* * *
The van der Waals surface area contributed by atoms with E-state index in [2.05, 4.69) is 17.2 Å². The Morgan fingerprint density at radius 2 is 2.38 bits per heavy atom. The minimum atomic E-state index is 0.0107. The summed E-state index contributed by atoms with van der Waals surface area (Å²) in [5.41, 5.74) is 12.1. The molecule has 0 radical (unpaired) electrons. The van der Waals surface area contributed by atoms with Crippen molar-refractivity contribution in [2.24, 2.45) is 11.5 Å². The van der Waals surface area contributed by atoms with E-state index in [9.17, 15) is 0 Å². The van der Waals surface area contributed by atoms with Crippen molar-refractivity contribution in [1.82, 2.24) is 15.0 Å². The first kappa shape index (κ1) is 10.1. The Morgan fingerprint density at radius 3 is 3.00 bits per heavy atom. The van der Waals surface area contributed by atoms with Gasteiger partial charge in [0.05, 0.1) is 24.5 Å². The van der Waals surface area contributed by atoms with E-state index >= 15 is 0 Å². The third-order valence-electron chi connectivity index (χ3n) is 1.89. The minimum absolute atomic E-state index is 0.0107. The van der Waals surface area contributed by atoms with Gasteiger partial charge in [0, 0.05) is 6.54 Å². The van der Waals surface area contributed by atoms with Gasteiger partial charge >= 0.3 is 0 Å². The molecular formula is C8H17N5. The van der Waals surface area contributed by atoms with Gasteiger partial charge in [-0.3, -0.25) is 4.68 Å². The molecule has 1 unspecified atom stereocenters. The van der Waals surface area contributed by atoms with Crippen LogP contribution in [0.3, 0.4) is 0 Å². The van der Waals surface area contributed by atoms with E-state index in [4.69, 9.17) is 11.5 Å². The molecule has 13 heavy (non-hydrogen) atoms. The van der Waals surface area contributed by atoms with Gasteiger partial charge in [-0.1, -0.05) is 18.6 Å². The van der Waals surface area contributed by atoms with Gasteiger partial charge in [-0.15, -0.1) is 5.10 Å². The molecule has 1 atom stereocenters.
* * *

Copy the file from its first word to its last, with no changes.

The van der Waals surface area contributed by atoms with E-state index in [2.05, 4.69) is 17.2 Å². The Morgan fingerprint density at radius 2 is 2.38 bits per heavy atom. The minimum atomic E-state index is 0.0107. The summed E-state index contributed by atoms with van der Waals surface area (Å²) in [5.41, 5.74) is 12.1. The molecule has 0 radical (unpaired) electrons. The van der Waals surface area contributed by atoms with Crippen molar-refractivity contribution in [2.24, 2.45) is 11.5 Å². The van der Waals surface area contributed by atoms with E-state index in [9.17, 15) is 0 Å². The van der Waals surface area contributed by atoms with Crippen molar-refractivity contribution in [1.82, 2.24) is 15.0 Å². The first kappa shape index (κ1) is 10.1. The Morgan fingerprint density at radius 3 is 3.00 bits per heavy atom. The van der Waals surface area contributed by atoms with Gasteiger partial charge in [0.05, 0.1) is 24.5 Å². The van der Waals surface area contributed by atoms with E-state index >= 15 is 0 Å². The third-order valence-electron chi connectivity index (χ3n) is 1.89. The minimum absolute atomic E-state index is 0.0107. The van der Waals surface area contributed by atoms with Gasteiger partial charge in [0, 0.05) is 6.54 Å². The van der Waals surface area contributed by atoms with Gasteiger partial charge >= 0.3 is 0 Å². The molecular formula is C8H17N5. The van der Waals surface area contributed by atoms with Gasteiger partial charge in [-0.3, -0.25) is 4.68 Å². The molecule has 1 unspecified atom stereocenters. The van der Waals surface area contributed by atoms with Crippen LogP contribution in [0.3, 0.4) is 0 Å². The van der Waals surface area contributed by atoms with E-state index in [4.69, 9.17) is 11.5 Å². The molecule has 13 heavy (non-hydrogen) atoms. The van der Waals surface area contributed by atoms with Gasteiger partial charge in [-0.1, -0.05) is 18.6 Å². The van der Waals surface area contributed by atoms with Gasteiger partial charge in [-0.15, -0.1) is 5.10 Å². The molecule has 1 atom stereocenters.